Rainbow YES

After previously holding a neutral position on what it calls the “prolonged and unnecessary marriage equality debate” the Council of the Royal Australian College of General Practitioners has expressed support for a ‘Yes’ vote on the same-sex marriage question posed in the national postal ballot.

Noting it could not speak on behalf of all members on the issue, the RACGP President, Dr Bastian Seidel has issued a lengthy position statement to members, saying, “In conclusion, and to be explicit”, that the College “As part of valuing diversity and inclusion… supports marriage equality.”

Healthcare in Focus 2016

The state’s healthcare system matches or outperforms comparable systems on 80 per cent of measures, however the delivery of services to poorer areas disadvantages residents whose health indicators are already below par.

Further, NSW patients have a higher rate of post-surgical complications, long waiting times for cataract and knee and hip surgery (especially in lower socioeconomic areas). The median wait time for cataract surgery was 222 days, ranking NSW 15th out of 16 countries reviewed, including the US, Britain, Canada, New Zealand and Germany. 

In terms of value for money, the worst offender was the knee arthroscopy procedure, deemed clinically ineffective for 70 per cent of recipients.

Preparing baby kits in PNG

PNG’s rocketing birthrate and high maternal mortality is making Obstetrics a high priority for this nearby nation’s medical system. Dr Nathan Kesteven visited Port Moresby General Hospital to meet staff and mothers…

Although Papua New Guinea is our nearest neighbour most Australians would have no idea that it has one of the higher maternal and infant mortality rates in the world. In Australia our maternal mortality rate (per 100,000 live births) is 6, in PNG it is 215!

The most common causes are post partum haemorrhage and infection - both related to poor access to birth support structures. In Australia less than 1% of women birth without trained staff present, in PNG that figure is probably around 55% (according to the Pacific Island Regional Development Goals, 2004). This means that most women birth without access to the basic and essential needs that prevent death and serious morbidity, outcomes that we in Australia very rarely see.

Recently I spent 10 days in the Port Moresby General Hospital (PMGH) observing how obstetrics is practised in PNG, at least in a hospital setting. PNG has a population growth rate of around 3% - this means that within 20 years the population will have doubled. This high level was reflected at PMGH - 40 births a day - that equates to 15,000 a year. By comparison, Lismore Base recorded 1155 births in 2016.

The labour ward is a large room divided in half with 12 cubicles on either side with curtains for privacy. There are 2-3 doctors on per shift, with around 4-5 midwives caring for the women who come in.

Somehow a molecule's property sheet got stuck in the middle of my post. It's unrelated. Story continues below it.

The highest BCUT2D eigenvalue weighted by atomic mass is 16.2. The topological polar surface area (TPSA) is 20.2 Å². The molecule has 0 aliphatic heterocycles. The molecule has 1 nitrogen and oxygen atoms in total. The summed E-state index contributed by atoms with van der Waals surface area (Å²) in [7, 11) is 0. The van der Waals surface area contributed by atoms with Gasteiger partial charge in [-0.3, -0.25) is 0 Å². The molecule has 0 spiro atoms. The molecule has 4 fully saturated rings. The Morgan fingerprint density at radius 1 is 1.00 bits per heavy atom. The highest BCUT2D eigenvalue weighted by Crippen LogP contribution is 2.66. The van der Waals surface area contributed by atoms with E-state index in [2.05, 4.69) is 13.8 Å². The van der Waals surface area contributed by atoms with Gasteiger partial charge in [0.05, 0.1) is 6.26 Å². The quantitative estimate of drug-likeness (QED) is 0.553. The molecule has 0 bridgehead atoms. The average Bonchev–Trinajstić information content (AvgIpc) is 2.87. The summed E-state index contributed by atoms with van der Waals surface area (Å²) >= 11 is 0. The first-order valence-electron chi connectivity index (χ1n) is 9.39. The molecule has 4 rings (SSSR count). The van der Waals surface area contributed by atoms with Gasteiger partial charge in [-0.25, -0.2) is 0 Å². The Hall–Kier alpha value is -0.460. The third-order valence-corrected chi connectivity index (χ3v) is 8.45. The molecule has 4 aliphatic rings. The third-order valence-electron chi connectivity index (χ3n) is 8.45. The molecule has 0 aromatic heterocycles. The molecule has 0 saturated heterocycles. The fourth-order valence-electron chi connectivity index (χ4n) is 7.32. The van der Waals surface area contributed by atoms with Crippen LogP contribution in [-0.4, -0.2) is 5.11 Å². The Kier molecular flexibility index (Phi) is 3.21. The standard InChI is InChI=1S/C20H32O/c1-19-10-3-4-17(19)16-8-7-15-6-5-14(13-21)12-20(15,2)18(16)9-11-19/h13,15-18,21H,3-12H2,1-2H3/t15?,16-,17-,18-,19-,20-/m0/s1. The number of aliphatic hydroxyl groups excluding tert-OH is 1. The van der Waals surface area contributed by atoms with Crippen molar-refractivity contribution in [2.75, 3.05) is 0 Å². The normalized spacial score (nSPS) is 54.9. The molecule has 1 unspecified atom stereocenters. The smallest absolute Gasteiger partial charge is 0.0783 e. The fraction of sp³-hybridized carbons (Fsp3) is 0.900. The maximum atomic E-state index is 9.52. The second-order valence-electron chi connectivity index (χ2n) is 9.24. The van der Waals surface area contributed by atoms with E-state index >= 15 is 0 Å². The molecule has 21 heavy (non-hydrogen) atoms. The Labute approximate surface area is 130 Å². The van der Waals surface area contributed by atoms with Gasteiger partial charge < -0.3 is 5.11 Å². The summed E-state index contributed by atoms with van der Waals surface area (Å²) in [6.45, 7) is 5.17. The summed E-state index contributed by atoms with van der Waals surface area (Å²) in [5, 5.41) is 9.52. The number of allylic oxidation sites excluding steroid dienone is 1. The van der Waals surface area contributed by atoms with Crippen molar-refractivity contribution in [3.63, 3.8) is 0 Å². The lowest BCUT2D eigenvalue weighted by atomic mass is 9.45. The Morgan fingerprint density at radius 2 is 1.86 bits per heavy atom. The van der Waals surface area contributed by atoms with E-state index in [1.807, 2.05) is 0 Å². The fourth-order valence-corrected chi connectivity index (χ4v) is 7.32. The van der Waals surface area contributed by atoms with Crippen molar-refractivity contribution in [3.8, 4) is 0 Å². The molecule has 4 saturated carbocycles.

A range of local artists contributed works for the new Lismore Base Hospital Paediatric Unit that was officially opened on 8 September. Pictured with NSW Health Minister Brad Hazzard (rear) and State MP for Lismore Thomas George (right) were (l-r) Joanna Kambourian, Erica Gully, Beki Davies, Jeremy Austin, Jeni Binns, Dougal Binns, Malcom Austin, and Anne-Marie Mason. At the front is Dr Sniggle of the Clown Doctors.Other artists (not pictured) were Justin Livingston and Rachel Stone.

With features such as bright play areas, a parents’ lounge and an adolescent retreat, Lismore Base Hospital’s new Paediatric Unit focuses on creating a visually appealing environment to complement its acknowledged high level of clinical care.

The unit, opened by visiting NSW Health Minister Brad Hazzard on Friday 8 September, is part of LBH’s remarkable redevelopment in the past few years.

Helping celebrate the latest milestone was Lismore MP Thomas George, who will step down before the next state election in March 2019. There is no doubt he will be going out on a high note, with the once-outdated facility rapidly becoming a state-of-the-art referral hospital.

And don't tell me what to do
Don't tell me what to say
And please, when I go round with you
Don't put me on display 'cause

You don't own me
Don't try to change me in any way
You don't own me
Don't tie me down 'cause I'd never stay

You Don’t Own Me 1963, Lesley Gore

Vaccination for Contrarians

The Social Services Legislation Amendment (No Jab, No Pay) Bill of 2015 has brought about an increase in childhood vaccination rates around the country and also on the North Coast. The essence of the Amendment was to remove conscientious objection to vaccination as an exemption from the requirement of children to be fully age appropriate vaccinated to be eligible for child care subsidies and Family Tax Benefit A.

Vaccination rates have risen to 93% nationally and are approaching the 95% level recommended for herd immunity. All Primary Health Networks (PHNs) reported rates of greater than 90%. However, rates can vary widely within PHNs and in this issue we report  on the 1867 North Coast kids who are unimmunised. Recent Department of Health Data have shown shown that less than 50% of Mullumbimby two year olds are fully vaccinated; the lowest in the country.

To improve the levels and to counter last year’s anti-vaccination film, Vaxxed: From Cover-Up to Catastrophe, the Department of Health has launched a 5.5 million dollar campaign targeting areas of low vaccination.